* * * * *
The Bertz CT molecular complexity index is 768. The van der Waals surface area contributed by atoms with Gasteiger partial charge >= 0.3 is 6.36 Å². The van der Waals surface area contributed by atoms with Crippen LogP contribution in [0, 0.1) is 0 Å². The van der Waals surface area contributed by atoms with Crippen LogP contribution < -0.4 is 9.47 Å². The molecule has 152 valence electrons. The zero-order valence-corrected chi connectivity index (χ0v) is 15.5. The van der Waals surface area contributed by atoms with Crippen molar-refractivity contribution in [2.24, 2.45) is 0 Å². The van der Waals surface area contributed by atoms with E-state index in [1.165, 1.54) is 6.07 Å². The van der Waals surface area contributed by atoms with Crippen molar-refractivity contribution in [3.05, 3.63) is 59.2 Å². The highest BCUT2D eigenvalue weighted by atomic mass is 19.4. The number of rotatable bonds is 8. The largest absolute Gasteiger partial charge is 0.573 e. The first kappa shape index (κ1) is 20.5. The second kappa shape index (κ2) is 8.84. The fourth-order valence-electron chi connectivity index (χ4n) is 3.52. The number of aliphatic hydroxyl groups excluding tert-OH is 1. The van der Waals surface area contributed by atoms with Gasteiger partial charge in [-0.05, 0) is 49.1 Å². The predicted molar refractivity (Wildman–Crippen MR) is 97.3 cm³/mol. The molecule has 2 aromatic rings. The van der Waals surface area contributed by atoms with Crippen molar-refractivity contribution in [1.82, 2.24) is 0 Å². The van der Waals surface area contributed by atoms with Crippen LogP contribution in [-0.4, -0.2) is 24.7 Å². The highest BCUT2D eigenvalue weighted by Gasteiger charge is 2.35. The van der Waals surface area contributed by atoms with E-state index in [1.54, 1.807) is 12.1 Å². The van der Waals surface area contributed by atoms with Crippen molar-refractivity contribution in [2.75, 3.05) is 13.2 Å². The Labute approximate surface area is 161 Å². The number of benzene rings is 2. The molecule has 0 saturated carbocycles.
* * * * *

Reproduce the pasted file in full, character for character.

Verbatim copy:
The Bertz CT molecular complexity index is 768. The van der Waals surface area contributed by atoms with Gasteiger partial charge >= 0.3 is 6.36 Å². The van der Waals surface area contributed by atoms with Crippen LogP contribution in [0, 0.1) is 0 Å². The van der Waals surface area contributed by atoms with Crippen LogP contribution < -0.4 is 9.47 Å². The molecule has 152 valence electrons. The zero-order valence-corrected chi connectivity index (χ0v) is 15.5. The van der Waals surface area contributed by atoms with Crippen molar-refractivity contribution in [2.24, 2.45) is 0 Å². The van der Waals surface area contributed by atoms with E-state index in [1.165, 1.54) is 6.07 Å². The van der Waals surface area contributed by atoms with Crippen molar-refractivity contribution in [3.05, 3.63) is 59.2 Å². The highest BCUT2D eigenvalue weighted by atomic mass is 19.4. The number of rotatable bonds is 8. The largest absolute Gasteiger partial charge is 0.573 e. The first kappa shape index (κ1) is 20.5. The second kappa shape index (κ2) is 8.84. The fourth-order valence-electron chi connectivity index (χ4n) is 3.52. The number of aliphatic hydroxyl groups excluding tert-OH is 1. The van der Waals surface area contributed by atoms with Gasteiger partial charge in [-0.05, 0) is 49.1 Å². The predicted molar refractivity (Wildman–Crippen MR) is 97.3 cm³/mol. The molecule has 2 aromatic rings. The van der Waals surface area contributed by atoms with Crippen molar-refractivity contribution in [1.82, 2.24) is 0 Å². The van der Waals surface area contributed by atoms with Crippen LogP contribution in [-0.4, -0.2) is 24.7 Å². The highest BCUT2D eigenvalue weighted by Gasteiger charge is 2.35. The van der Waals surface area contributed by atoms with E-state index in [1.54, 1.807) is 12.1 Å². The van der Waals surface area contributed by atoms with Crippen molar-refractivity contribution in [2.75, 3.05) is 13.2 Å². The Labute approximate surface area is 161 Å². The number of benzene rings is 2. The molecule has 0 saturated carbocycles.